Some critics argue the Fed's easy money policy of the early 2000s ultimately led to the 2007-2008 economic crisis, largely regarded as the worst financial downturn since the Great Depression.
Greenspan, who was Fed chairman from 1987 to 2006, acknowledged that the central bank did cut rates over fears of inflation during his tenure. But the noted economist insisted the moves were not detrimental to the economy.
"Despite the fact that we lowered rates, we did not have long-term rates moving down. We did not have money supply accelerating. There were no fingerprints of an easy money policy in the marketplace," Greenspan said on "Closing Bell."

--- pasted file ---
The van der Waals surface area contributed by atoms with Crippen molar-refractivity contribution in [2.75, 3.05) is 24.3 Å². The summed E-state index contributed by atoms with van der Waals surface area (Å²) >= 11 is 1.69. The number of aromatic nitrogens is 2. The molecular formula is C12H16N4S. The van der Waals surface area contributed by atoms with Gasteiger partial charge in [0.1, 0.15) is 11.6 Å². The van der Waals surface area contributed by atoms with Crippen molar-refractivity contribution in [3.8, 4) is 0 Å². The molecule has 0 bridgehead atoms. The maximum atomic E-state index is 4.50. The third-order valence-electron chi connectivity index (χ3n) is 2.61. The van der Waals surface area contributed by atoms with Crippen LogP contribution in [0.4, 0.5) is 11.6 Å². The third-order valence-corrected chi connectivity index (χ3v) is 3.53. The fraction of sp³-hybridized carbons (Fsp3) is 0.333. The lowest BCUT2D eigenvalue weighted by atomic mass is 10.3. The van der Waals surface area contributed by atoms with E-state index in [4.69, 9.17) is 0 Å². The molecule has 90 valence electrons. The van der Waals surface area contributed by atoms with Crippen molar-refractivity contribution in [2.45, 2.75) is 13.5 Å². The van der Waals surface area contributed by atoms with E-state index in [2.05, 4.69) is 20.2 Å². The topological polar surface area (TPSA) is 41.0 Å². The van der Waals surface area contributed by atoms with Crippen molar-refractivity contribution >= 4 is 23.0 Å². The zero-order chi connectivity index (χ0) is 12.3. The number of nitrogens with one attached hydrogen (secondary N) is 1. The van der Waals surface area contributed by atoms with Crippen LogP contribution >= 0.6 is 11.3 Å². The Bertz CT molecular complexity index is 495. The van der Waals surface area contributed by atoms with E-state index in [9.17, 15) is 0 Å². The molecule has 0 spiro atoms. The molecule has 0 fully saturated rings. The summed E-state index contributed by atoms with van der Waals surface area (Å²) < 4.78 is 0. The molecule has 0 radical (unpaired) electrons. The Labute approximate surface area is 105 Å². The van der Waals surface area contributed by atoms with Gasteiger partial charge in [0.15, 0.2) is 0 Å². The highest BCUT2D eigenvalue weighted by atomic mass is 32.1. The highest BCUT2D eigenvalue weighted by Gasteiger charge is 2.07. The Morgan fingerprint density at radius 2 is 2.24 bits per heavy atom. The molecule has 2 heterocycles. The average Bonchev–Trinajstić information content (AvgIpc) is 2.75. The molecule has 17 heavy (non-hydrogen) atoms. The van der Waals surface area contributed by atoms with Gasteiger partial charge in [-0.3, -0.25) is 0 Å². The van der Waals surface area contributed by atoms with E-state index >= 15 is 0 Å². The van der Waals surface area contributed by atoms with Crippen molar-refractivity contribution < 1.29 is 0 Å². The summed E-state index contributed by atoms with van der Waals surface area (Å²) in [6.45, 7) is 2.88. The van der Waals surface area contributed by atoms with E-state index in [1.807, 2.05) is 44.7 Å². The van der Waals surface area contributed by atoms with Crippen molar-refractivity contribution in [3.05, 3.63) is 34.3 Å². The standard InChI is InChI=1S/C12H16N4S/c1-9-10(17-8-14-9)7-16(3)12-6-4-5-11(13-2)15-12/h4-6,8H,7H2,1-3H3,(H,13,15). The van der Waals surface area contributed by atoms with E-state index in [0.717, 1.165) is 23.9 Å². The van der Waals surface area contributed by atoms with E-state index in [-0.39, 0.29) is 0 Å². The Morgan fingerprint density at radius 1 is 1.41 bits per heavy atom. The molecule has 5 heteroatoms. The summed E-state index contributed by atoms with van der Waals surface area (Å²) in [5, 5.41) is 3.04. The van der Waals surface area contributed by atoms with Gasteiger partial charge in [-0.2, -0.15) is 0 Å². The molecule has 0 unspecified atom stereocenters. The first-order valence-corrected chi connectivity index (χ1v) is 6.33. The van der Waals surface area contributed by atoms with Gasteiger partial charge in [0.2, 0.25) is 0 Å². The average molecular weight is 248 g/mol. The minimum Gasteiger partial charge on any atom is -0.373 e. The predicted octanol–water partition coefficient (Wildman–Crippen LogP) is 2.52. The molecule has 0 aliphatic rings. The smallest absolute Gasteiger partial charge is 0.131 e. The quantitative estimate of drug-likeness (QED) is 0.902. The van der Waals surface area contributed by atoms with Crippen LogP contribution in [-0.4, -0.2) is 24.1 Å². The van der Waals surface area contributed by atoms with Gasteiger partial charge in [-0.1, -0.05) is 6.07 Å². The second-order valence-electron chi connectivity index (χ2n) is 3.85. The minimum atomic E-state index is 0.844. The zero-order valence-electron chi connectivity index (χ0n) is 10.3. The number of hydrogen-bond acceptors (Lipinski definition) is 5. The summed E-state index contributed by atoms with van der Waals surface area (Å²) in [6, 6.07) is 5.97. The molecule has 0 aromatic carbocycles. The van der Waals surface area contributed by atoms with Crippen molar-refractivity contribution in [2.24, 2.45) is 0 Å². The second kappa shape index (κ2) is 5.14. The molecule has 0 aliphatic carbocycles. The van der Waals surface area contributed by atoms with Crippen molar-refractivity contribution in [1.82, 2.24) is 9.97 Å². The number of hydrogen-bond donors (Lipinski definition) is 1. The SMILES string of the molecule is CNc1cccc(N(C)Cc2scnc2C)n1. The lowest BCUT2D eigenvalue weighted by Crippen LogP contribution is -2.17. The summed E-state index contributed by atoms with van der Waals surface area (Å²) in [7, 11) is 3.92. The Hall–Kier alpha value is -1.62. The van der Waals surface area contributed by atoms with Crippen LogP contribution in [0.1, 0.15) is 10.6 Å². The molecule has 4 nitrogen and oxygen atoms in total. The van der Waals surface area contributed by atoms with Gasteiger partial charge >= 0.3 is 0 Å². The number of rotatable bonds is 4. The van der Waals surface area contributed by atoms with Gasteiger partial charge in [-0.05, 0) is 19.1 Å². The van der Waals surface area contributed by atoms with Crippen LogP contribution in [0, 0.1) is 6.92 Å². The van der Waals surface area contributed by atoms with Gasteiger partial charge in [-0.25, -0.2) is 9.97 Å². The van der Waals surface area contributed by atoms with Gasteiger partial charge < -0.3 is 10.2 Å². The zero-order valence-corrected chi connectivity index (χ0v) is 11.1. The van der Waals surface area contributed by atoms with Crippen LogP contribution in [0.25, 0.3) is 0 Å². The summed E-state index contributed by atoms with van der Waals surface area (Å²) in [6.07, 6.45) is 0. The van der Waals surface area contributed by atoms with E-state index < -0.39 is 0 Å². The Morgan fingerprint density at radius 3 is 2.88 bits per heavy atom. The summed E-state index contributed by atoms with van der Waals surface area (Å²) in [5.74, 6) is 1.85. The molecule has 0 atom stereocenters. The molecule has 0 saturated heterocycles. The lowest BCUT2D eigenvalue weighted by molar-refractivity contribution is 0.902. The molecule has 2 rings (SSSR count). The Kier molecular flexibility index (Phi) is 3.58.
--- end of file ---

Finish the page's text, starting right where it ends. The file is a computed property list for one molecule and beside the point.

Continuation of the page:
"I've made lots of mistakes in the 18½ years that I was at the Fed. I don't think that that one was one and I don't think that we were as an organization significantly involved in what was happening in the global markets."
The subprime mortgage crisis was what ultimately led to the global financial meltdown, Greenspan suggested. He noted both Australian and Canadian housing markets climbed at the same rate as the United States, but the U.S. suffered the most because it was the only country facing the slew of subprime mortgages.
—By CNBC's Drew Sandholm.